here with his dog Nigger , which would become the defining role of his movie career for which he would be remembered. He was appointed an Officer of the Order of the British Empire in 1993. Both Todd’s marriages ended in divorce. His first was to actress Catherine Grant-Bogle, whom he met in Dundee Repertory and was married to from 1949 until 1970; they had a son Peter (1952–2005) and a daughter Fiona.
Nigger was a male black labrador retriever belonging to Wing Commander Guy Gibson of the Royal Air Force, and the mascot of No. 617 Squadron. Gibson owned the dog when he was previously a member of 106 Squadron. Nigger often accompanied Gibson on training flights and was a great favourite of the members of both 106 and 617 Squadrons. He was noted for his liking of beer, which he drank from his own bowl in the Officers’ Mess.
Nigger died on 16-05-1943, the day of the famous “Dambusters” raid, when he was hit by a motorist. He was buried at midnight as Gibson was leading the raid. “Nigger” (Morse code: -. .. –. –. . .-. ) was the codeword Gibson used to confirm the breach of the Möhne Dam. Nigger’s grave is at Royal Air Force station Scampton, Lincolnshire. In July 2020 the headstone was replaced, with his name removed. The RAF said it “did not want to give prominence to an offensive term that went against its ethos”.
In 2023, the RAF’s request for listed building consent to move the dog’s grave to another airbase was refused.
Todd was a supporter of Second World War commemoration events, particularly those associated with the Normandy landings and 617 Squadron RAF, nickname “the Dambusters” He continued to be identified in the public consciousness with Guy Gibson from his portrayal of him in the 1950s film, and attended 617 Squadron anniversaries up to 2008. He narrated a television documentary about the Squadron, and contributed forewords to several books on the subject,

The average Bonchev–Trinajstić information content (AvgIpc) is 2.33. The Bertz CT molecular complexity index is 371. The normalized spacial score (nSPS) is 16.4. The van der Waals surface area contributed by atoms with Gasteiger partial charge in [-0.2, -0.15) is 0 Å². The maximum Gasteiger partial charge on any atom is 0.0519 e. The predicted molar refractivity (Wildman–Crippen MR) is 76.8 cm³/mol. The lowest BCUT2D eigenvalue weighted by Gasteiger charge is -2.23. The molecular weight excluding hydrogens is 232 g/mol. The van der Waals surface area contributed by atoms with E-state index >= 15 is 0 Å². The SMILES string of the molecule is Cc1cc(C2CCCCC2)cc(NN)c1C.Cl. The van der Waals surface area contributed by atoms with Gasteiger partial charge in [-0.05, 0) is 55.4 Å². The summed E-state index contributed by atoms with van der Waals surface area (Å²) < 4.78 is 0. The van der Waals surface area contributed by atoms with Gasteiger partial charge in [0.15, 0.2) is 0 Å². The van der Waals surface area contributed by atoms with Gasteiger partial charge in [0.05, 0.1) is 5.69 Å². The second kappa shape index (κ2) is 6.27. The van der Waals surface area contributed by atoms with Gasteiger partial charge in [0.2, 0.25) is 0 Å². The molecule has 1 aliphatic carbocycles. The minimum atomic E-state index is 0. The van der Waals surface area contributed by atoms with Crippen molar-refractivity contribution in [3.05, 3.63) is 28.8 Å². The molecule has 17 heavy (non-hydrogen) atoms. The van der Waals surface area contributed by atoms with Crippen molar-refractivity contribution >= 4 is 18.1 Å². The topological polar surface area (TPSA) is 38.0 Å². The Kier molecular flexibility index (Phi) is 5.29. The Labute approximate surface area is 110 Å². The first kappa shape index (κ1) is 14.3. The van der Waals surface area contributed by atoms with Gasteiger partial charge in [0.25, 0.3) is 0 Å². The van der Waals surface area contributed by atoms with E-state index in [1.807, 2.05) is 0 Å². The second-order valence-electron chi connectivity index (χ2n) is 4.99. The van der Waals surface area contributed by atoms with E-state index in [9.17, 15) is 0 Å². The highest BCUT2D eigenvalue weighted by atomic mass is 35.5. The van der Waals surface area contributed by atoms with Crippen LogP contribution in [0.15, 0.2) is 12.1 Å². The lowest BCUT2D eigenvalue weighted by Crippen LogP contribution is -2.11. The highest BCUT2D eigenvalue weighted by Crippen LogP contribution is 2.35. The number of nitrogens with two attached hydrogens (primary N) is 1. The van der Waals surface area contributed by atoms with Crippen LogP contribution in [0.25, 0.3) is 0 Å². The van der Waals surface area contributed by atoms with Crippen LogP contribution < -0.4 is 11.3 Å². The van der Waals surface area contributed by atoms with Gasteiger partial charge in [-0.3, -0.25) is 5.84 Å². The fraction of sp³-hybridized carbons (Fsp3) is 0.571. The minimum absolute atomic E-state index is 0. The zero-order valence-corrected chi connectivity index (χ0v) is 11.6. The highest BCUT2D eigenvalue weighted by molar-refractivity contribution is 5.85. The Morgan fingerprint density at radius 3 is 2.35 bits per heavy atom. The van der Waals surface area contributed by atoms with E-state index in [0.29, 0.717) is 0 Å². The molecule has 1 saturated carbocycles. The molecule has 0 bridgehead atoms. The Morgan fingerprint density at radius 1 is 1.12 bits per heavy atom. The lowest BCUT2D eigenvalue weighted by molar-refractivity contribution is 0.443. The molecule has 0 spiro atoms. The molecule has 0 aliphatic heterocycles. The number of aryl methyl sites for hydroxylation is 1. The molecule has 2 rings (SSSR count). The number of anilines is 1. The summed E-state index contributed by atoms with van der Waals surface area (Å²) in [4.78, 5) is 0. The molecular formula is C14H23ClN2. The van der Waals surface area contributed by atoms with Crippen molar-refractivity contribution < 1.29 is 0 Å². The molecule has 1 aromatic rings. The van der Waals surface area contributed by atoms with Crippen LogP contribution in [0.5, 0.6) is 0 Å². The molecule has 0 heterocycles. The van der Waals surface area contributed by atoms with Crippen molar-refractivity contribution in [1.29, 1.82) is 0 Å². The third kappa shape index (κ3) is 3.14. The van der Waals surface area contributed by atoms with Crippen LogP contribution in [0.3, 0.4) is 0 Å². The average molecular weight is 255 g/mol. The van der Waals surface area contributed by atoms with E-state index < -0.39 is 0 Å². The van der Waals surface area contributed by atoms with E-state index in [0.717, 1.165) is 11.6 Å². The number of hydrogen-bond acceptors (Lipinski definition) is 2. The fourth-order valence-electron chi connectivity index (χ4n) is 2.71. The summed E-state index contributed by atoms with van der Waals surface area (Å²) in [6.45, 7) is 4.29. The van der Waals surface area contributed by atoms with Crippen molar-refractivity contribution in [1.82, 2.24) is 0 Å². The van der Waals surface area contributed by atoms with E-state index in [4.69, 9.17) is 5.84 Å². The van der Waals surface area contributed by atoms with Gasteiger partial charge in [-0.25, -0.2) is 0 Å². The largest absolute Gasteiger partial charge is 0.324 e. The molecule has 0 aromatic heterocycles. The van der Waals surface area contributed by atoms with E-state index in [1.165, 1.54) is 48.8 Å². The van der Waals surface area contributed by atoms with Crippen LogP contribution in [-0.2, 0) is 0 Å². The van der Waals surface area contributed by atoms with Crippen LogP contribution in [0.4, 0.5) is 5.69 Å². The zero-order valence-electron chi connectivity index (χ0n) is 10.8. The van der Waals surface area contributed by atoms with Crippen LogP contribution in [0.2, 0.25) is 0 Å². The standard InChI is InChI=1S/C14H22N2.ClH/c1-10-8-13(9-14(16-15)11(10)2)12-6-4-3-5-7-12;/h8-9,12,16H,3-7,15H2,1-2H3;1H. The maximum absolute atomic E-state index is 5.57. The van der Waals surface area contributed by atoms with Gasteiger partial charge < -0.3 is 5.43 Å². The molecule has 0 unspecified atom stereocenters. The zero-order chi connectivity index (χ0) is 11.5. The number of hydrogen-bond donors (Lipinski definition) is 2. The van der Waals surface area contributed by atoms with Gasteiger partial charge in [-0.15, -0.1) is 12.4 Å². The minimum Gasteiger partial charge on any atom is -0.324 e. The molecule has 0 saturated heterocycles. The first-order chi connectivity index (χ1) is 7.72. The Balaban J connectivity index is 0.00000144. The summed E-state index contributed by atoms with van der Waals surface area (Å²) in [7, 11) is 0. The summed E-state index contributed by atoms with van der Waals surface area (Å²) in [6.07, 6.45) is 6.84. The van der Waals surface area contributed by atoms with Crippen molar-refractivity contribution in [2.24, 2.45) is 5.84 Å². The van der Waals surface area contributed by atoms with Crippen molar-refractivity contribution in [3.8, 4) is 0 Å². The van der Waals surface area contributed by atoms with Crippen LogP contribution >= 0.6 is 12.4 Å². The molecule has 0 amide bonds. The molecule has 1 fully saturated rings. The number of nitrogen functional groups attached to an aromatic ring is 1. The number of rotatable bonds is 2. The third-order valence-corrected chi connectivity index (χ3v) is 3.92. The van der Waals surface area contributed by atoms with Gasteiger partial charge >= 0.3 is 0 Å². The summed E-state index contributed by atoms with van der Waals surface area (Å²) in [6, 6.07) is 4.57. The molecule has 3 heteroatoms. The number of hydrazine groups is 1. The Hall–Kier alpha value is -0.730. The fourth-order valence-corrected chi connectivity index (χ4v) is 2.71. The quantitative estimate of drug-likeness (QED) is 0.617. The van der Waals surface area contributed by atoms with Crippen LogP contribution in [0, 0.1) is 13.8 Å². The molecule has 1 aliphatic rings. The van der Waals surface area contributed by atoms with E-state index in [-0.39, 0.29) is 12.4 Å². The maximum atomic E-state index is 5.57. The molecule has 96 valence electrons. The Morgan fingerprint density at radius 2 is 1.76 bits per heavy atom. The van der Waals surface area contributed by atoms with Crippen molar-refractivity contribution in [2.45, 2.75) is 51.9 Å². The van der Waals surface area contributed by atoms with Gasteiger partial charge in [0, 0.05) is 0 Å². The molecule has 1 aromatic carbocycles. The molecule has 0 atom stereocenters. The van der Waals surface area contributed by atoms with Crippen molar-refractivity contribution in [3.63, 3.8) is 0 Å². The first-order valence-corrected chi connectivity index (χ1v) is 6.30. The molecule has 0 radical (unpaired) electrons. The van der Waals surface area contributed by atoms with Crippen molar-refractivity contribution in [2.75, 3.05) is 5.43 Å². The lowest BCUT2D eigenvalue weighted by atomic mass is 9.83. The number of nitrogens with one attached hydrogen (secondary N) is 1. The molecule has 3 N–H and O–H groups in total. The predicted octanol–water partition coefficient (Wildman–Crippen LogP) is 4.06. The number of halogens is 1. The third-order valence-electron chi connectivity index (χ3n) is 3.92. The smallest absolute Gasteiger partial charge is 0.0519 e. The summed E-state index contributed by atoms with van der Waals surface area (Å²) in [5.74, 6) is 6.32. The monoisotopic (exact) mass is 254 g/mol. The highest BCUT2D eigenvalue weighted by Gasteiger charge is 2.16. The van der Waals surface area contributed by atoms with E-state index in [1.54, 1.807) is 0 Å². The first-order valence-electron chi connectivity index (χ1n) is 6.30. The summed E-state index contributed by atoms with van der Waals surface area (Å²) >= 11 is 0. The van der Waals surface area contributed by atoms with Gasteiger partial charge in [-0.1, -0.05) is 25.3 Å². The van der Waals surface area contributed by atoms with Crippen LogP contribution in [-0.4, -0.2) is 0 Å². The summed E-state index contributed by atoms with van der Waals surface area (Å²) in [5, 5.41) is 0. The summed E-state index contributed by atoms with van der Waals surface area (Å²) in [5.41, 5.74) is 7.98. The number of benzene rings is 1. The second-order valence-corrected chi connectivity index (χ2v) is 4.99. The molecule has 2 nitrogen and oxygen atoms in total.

Death and burial ground of Todd, Richard.
In 1960 he had a son Jeremy with model Patricia Nelson. He was married to model Virginia Mailer from 1970 until 1992; they had two sons, Andrew and Seamus (1977–1997). In retirement, Todd lived in the village of Little Ponton and later in Little Humby, 8 miles from Grantham, Lincolnshire. Two of Todd’s five children committed suicide. In 1997, Seamus Palethorpe-Todd shot himself in the head in the family home in Lincolnshire. An inquest determined that the suicide might have been a depressive reaction to the drug he was taking for severe acne. On 21-09-2005, Peter killed himself with a shotgun in East Malling, Kent, following marital difficulties. His sons’ suicides affected Todd profoundly; he admitted to visiting their adjoining graves regularly. He told the Daily Mail, that dealing with those tragedies was like his experience of war, “You don’t consciously set out to do something gallant. You just do it because that is what you are there for.” Todd, who had been suffering from cancer, died in his sleep at his Little Humby home on 03-12-2009, old age 90.
He is survived by his daughter Fiona and two of his four sons, Jeremy & Andrew. Richard Todd was buried between his two sons Seamus and Peter at St. Guthlacs the church in Little Ponton, Lincolnshire, England.